NFL team owner Bob McNair took back a $10,000 donation last week from a campaign to repeal Houston's nondiscrimination law after the group attributed statements to him that he doesn’t believe in.
“To my great dismay, Campaign for Houston made numerous unauthorized statements about my opposition to HERO in print, broadcast, and social media — including attributing certain statements of belief to me,” the Houston Texans owner said in a statement Friday after he suffered a week of scorching criticism over the gift.
“Their actions and statements were never discussed with nor approved by me,” he continued. “Therefore I instructed the campaign to return my contribution."
A source familiar with the situation told BuzzFeed News that McNair canceled the check last week before it was deposited.
Campaign for Houston and its spokesman, Jared Woodfill, have focused their talking points, mailers, and commercials predominately on stoking fear that transgender sex predators will use the law to prowl women’s restrooms and attack young girls. Facebook posts and other statements have said that was McNair’s motivation for contributing:
The Houston Equal Rights Ordinance, which goes before voters in a ballot referendum on Nov. 3, makes it illegal to discriminate against a wide array of people in places of housing, employment, and public accommodations. Houston officials have said the law would not change the laws against predatory behavior in bathrooms.
Neither Campaign for Houston nor Woodfill replied to requests for comment from BuzzFeed News.
McNair's statement said that while he believes a "thoughtful rewrite would provide a better ordinance," he ultimately supports “strong non-discrimination protections for all Houstonians.” But Campaign for Houston, which is trying to repeal the law, broadcast that donation as of blessing of the campaign’s messages.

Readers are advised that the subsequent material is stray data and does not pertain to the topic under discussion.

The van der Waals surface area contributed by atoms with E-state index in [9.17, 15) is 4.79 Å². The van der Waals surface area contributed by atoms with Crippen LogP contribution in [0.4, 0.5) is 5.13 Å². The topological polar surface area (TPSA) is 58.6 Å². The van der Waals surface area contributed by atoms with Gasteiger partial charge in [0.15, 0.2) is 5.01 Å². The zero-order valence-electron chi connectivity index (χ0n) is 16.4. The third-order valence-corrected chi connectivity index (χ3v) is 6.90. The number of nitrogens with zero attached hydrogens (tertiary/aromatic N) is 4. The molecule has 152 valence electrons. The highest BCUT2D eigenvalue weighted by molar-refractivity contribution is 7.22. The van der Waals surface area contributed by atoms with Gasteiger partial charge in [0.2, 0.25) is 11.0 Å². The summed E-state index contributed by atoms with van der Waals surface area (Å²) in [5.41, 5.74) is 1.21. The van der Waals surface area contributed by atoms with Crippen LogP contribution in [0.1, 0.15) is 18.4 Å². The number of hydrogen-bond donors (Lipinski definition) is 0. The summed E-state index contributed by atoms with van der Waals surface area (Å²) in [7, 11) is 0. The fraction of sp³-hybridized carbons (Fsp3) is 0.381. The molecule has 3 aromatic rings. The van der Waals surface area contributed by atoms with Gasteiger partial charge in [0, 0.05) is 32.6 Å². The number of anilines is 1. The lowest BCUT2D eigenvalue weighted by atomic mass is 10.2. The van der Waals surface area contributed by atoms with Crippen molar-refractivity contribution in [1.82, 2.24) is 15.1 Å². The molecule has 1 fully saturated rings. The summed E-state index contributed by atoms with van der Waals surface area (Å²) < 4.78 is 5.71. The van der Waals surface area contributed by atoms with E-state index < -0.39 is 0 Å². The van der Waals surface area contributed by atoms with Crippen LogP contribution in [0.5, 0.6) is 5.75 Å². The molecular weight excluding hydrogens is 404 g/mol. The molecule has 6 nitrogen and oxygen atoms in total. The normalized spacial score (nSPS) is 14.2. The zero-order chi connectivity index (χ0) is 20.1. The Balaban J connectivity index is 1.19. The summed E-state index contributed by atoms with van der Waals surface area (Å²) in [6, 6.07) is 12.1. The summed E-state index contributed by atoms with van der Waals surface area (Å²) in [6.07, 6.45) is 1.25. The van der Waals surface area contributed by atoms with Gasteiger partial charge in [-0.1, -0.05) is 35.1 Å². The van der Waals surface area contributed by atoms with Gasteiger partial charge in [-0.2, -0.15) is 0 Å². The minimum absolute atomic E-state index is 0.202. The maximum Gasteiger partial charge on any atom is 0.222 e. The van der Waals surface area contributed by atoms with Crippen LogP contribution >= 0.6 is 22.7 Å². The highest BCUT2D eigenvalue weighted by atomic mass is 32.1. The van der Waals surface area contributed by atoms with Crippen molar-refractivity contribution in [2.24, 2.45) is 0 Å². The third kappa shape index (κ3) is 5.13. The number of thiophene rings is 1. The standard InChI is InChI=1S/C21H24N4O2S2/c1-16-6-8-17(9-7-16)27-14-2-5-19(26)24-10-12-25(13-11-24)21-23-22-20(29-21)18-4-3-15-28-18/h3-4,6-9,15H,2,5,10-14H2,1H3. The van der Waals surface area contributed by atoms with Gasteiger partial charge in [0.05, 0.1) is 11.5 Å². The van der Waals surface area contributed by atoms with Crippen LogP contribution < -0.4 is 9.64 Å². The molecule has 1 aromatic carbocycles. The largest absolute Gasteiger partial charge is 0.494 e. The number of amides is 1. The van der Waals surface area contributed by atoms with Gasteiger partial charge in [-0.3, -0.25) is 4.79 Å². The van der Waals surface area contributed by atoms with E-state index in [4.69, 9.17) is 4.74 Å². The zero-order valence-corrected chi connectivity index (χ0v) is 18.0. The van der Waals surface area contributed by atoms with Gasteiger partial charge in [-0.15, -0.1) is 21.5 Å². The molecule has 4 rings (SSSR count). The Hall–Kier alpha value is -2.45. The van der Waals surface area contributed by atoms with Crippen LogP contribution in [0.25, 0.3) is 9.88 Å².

Criticism was harsh over McNair's contribution. A Forbes article was titled, “Bob McNair Should Face Repercussions for Shameful Donation To Anti-Gay Group.” And Chris Kluwe, a former player for the Vikings, said in an open letter that McNair's donation funded “a cause whose sole purpose is to denigrate a specific group of American citizens.”
Kluwe asked McNair: “Why does the idea of LBGT individuals enjoying the same rights and protections as everyone else fill you with such hatred, such loathing, that you would voluntarily choose to make their lives even more difficult than the prejudice they’ve faced for decades?”
Advocates for the nondiscrimination law have also warned repealing the ordinance could risk the city’s ability to host the Super Bowl. But Woodfill told Fox26 that McNair’s donation was a comment on that issue, saying the contribution “should send a very loud, a very clear message to anyone who would try to scare people based on these bogus Super Bowl-type arguments.”
McNair’s statement ended by trying to quiet some of his critics.
“I do not believe in or tolerate personal or professional discrimination of any kind,” he wrote. “I also believe that we Houstonians should have an ordinance that unites our community and provides a bold statement of non-discrimination. I encourage all Houstonians to vote on November 3.”